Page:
• Refrigerant leaks: Your air conditioner works best when it has the proper refrigerant charge. A trained technician can check the amount of refrigerant and charge the system if needed.
  • Electric control failure: Make sure the compressor and fan controls are working correctly, as they have a tendency to wear out, especially when a system is oversized. Check electrical connections and contacts if possible in order to avoid corrosion of wire and terminals.
  • Sensor problems: Sometimes a room air conditioner’s thermostat sensor is knocked out of position, causing the unit to work improperly. You can adjust the sensor by carefully bending the wire that holds it in place.

Adequate maintenance is highly recommended in order to ensure that your air conditioner operates properly and continues to run smoothly for years to come. For more expert advice about how to handle common A/C problems, contact us at Fred’s Heating & Air. We’re proud to serve homeowners in and around Omaha and council bluffs.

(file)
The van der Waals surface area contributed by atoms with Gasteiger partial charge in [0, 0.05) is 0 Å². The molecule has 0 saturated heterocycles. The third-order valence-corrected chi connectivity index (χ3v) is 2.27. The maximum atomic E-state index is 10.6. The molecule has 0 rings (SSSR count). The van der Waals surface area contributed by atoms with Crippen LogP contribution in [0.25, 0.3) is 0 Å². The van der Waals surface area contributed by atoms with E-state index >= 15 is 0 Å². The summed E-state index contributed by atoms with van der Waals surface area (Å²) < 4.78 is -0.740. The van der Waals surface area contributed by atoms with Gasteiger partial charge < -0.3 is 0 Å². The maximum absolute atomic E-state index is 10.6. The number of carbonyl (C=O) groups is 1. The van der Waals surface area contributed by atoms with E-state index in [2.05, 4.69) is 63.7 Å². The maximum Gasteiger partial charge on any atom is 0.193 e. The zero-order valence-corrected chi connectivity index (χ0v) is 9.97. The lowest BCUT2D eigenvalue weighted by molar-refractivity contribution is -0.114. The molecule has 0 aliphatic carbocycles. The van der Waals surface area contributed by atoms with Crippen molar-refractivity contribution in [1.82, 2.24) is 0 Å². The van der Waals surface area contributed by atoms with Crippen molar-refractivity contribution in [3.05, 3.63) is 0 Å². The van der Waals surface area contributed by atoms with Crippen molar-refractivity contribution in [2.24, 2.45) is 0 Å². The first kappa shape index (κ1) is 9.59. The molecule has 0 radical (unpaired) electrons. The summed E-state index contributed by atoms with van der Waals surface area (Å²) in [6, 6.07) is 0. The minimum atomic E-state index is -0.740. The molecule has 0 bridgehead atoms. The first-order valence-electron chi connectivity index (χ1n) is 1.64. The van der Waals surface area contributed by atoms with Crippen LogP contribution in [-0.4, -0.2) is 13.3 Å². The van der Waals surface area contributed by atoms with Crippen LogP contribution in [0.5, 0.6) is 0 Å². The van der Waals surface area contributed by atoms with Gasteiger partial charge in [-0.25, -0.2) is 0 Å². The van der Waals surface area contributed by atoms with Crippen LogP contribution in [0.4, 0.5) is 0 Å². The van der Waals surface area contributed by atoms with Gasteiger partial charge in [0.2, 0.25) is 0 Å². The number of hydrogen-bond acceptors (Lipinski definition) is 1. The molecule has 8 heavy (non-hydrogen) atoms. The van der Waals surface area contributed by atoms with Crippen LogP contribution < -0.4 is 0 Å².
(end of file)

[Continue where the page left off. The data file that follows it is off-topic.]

09 Feb 2017
Fred's Heating & Air - Assess Needs

Don’t Buy a New HVAC System Without Having a Pro Perform Load Calculations

When you’re at the early stages of selecting a new HVAC system, be sure that you choose a contractor who includes load calculations as the first step.

These calculations assure you that the system you choose will be the right size for your home, including the size of the HVAC appliance and the ductwork. If one or both are improperly sized, your system may not reach its expected life or efficiency.

Contractors use software called Manuals J and D. Manual J calculates the size of the unit and Manual D addresses the ductwork design and size. These systems address the following factors about your home:

  • Cubic footage to condition
  • Insulation levels in the attic and walls
  • Number of windows, their efficiency, and orientation to the sun
  • Air infiltration rates
  • Layout of your home
  • Number of heat-producing appliances throughout the home and lighting types
  • Ages of household members and number
  • Preferred indoor temperatures
  • Landscaping factors

The contractor should carefully inspect your ductwork when doing the load calculations to verify that the system’s tight and adequately insulated. Depending on the size of the HVAC equipment you need, your ductwork may need to be modified to efficiently deliver the air.